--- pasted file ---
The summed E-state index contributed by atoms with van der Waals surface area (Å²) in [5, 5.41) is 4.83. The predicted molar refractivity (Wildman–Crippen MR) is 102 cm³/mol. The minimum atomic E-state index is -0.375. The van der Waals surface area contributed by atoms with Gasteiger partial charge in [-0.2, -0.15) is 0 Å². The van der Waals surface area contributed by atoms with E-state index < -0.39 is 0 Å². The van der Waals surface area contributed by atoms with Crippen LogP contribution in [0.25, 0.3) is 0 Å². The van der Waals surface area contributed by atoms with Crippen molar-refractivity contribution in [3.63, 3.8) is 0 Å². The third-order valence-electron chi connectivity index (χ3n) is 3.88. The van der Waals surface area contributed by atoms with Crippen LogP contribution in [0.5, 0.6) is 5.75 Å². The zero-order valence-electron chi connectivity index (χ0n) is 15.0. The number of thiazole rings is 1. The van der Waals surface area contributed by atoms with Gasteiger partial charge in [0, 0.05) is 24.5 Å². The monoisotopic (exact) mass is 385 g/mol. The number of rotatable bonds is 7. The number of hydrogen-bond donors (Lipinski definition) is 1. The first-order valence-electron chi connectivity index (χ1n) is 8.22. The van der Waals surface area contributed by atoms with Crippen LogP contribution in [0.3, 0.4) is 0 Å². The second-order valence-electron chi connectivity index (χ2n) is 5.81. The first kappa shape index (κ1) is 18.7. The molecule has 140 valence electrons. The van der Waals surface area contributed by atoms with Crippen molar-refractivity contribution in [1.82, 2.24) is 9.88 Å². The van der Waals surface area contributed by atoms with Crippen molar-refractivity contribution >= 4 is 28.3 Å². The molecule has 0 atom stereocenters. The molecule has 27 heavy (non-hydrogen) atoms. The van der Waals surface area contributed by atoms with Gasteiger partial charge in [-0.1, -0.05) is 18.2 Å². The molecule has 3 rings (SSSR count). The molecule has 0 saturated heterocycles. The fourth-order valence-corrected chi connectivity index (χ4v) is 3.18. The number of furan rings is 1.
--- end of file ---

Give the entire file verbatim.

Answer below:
The summed E-state index contributed by atoms with van der Waals surface area (Å²) in [5, 5.41) is 4.83. The predicted molar refractivity (Wildman–Crippen MR) is 102 cm³/mol. The minimum atomic E-state index is -0.375. The van der Waals surface area contributed by atoms with Gasteiger partial charge in [-0.2, -0.15) is 0 Å². The van der Waals surface area contributed by atoms with E-state index < -0.39 is 0 Å². The van der Waals surface area contributed by atoms with Crippen LogP contribution in [0.25, 0.3) is 0 Å². The van der Waals surface area contributed by atoms with Crippen molar-refractivity contribution in [3.63, 3.8) is 0 Å². The third-order valence-electron chi connectivity index (χ3n) is 3.88. The van der Waals surface area contributed by atoms with Crippen LogP contribution in [0.5, 0.6) is 5.75 Å². The zero-order valence-electron chi connectivity index (χ0n) is 15.0. The number of thiazole rings is 1. The van der Waals surface area contributed by atoms with Gasteiger partial charge in [0, 0.05) is 24.5 Å². The monoisotopic (exact) mass is 385 g/mol. The number of rotatable bonds is 7. The number of hydrogen-bond donors (Lipinski definition) is 1. The first-order valence-electron chi connectivity index (χ1n) is 8.22. The van der Waals surface area contributed by atoms with Crippen LogP contribution in [0.3, 0.4) is 0 Å². The second-order valence-electron chi connectivity index (χ2n) is 5.81. The first kappa shape index (κ1) is 18.7. The molecule has 140 valence electrons. The van der Waals surface area contributed by atoms with Crippen molar-refractivity contribution in [1.82, 2.24) is 9.88 Å². The van der Waals surface area contributed by atoms with Crippen molar-refractivity contribution >= 4 is 28.3 Å². The molecule has 0 atom stereocenters. The molecule has 27 heavy (non-hydrogen) atoms. The van der Waals surface area contributed by atoms with Gasteiger partial charge in [-0.1, -0.05) is 18.2 Å². The molecule has 3 rings (SSSR count). The molecule has 0 saturated heterocycles. The fourth-order valence-corrected chi connectivity index (χ4v) is 3.18. The number of furan rings is 1.